The author of “The Painmaker” (1/13) showed a complete lack of insight into the intent and purpose behind property laws. His emotions were maudlin and misplaced; in fact, I don’t even think that “Ryan Grim” is his real name.
First, the author attempts to gain our sympathies by putting a human face on the evictions; however, he fails in that regard due to the fact that he uses a waiter. I’m pretty sure that I speak for everyone when I say that waiters are so evil that their souls often smolder for days after their bodies die. Then, “Grim” tells us that this waiter was looking forward to buying his apartment someday. And, according to law, the waiter might have been able to purchase his apartment under the circumstances outlined in the article…except for the efforts of one man: lawyer Richard W. Luchs.
But does this make Luchs a bad man? If a good man will help someone get what they deserve, doesn’t it follow that a great man will help someone get more than they deserve? He’s practically a saint as far as I am concerned. The owners’ rights are protected from the tenants preemptively by simply removing the tenants from the owners’ buildings.
The intent of property laws is not that we all have a right to property—that is laughable. The intent is that there is always a subset of the population that has a right to everyone else’s property. Arcane loopholes like the 95/5 ploy only help maintain the original goals of our founding fathers.
Let me give you an example: In the early days of our great nation, we would sign “treaties” with various American Indian nations at the cessation of hostilities. The Native Americans would naively take these treaties literally, little knowing that the intent of the treaties was to keep the tribes from doing anything until the whites were able to steal what they had just ceded to them. Essentially, treaties were a way of putting American Indians on hold.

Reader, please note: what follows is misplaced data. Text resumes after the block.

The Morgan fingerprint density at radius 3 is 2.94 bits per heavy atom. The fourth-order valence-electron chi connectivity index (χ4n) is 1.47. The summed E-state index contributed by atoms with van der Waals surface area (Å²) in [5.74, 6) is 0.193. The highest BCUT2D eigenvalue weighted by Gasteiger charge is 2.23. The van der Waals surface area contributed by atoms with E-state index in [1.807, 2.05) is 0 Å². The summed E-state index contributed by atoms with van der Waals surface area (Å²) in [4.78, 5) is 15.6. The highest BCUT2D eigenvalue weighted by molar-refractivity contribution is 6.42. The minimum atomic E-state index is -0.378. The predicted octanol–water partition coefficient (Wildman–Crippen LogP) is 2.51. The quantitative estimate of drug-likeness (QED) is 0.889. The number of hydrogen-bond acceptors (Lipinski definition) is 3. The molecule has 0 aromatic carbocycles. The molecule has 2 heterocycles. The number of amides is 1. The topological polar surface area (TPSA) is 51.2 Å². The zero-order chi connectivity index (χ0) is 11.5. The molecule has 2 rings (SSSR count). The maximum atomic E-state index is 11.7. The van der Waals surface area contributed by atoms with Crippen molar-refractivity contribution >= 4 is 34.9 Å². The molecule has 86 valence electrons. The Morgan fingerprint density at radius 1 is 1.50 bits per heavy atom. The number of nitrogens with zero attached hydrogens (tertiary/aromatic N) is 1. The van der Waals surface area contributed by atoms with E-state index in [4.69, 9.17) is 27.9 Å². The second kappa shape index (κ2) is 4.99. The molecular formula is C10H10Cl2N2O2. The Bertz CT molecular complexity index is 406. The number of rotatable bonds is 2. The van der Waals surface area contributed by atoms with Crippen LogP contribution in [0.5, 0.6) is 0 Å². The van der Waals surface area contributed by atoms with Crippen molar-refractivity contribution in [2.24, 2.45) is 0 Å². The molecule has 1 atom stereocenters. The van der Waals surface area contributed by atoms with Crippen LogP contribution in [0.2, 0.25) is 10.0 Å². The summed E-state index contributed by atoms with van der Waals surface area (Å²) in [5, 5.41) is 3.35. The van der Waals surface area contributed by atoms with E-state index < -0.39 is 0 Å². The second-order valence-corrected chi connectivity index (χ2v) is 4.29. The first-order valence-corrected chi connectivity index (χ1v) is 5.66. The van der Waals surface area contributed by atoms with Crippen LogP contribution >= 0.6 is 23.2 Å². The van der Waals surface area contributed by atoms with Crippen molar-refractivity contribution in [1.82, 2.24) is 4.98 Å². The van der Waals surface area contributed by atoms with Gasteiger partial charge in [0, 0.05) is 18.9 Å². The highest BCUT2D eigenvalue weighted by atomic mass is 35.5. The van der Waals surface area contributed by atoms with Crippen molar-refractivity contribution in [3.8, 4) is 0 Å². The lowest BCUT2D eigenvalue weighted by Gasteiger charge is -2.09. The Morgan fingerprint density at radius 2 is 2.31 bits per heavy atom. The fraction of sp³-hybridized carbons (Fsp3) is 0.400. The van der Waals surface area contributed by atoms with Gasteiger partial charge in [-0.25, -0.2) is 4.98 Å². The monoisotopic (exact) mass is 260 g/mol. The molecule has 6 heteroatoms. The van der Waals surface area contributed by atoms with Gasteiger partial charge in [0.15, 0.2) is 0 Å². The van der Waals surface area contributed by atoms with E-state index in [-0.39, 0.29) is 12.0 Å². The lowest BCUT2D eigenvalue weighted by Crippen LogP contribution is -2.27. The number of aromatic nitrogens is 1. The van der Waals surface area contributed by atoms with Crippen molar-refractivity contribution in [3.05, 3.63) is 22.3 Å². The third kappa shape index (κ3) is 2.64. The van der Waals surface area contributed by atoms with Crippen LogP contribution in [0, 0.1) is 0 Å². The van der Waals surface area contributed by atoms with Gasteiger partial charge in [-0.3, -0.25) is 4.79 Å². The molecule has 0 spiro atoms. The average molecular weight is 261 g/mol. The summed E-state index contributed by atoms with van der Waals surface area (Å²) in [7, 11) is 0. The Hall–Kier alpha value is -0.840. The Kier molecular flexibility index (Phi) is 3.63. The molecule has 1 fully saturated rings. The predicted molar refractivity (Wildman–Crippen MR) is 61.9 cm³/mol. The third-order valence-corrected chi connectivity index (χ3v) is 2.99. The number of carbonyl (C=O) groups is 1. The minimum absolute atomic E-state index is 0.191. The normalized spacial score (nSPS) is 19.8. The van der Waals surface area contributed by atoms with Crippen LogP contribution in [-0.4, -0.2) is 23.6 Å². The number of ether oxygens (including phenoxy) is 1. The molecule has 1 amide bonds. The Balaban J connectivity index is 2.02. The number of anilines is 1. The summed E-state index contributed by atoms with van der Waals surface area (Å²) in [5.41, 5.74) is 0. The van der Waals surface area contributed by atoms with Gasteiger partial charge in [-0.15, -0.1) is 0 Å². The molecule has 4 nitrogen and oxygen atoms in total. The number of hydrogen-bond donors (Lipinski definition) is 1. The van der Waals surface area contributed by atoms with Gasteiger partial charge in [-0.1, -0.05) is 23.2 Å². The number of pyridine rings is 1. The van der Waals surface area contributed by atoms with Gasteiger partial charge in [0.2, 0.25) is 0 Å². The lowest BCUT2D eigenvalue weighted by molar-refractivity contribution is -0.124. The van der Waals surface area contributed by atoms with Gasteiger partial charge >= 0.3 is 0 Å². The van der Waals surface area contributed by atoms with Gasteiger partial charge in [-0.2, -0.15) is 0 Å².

Another example is the Emancipation Proclamation. If you took it literally, it meant the end of slavery; however, everyone knew that slavery was still a viable economic system in America. The South simply developed “sharecropping,” or “slavery-lite.” Plantation owners went from paying for room and board to paying a dollar a day and letting their workers find their own food and board.
So Luchs is simply keeping with tradition; in fact, his whining to the University of the District of Columbia about the hurtful words of law student Kim Fahrenholz should be seen not as the pathetic, spineless attack of a soulless pragmatist but simply as an attempt to punish a fellow American from straying from the traditions that the powerful in this country have fought so long to keep in place.
It was funny, though, that his concept that selling 99.99 percent of an apartment building isn’t really selling it doesn’t apply to his spat with Fahrenholz. He stated that the woman called his integrity into question. I would imagine, though, that 99.99 percent of what she said in court did not call his integrity into question.
It’s inconsistencies like this one that might bring down our fragile legal heritage.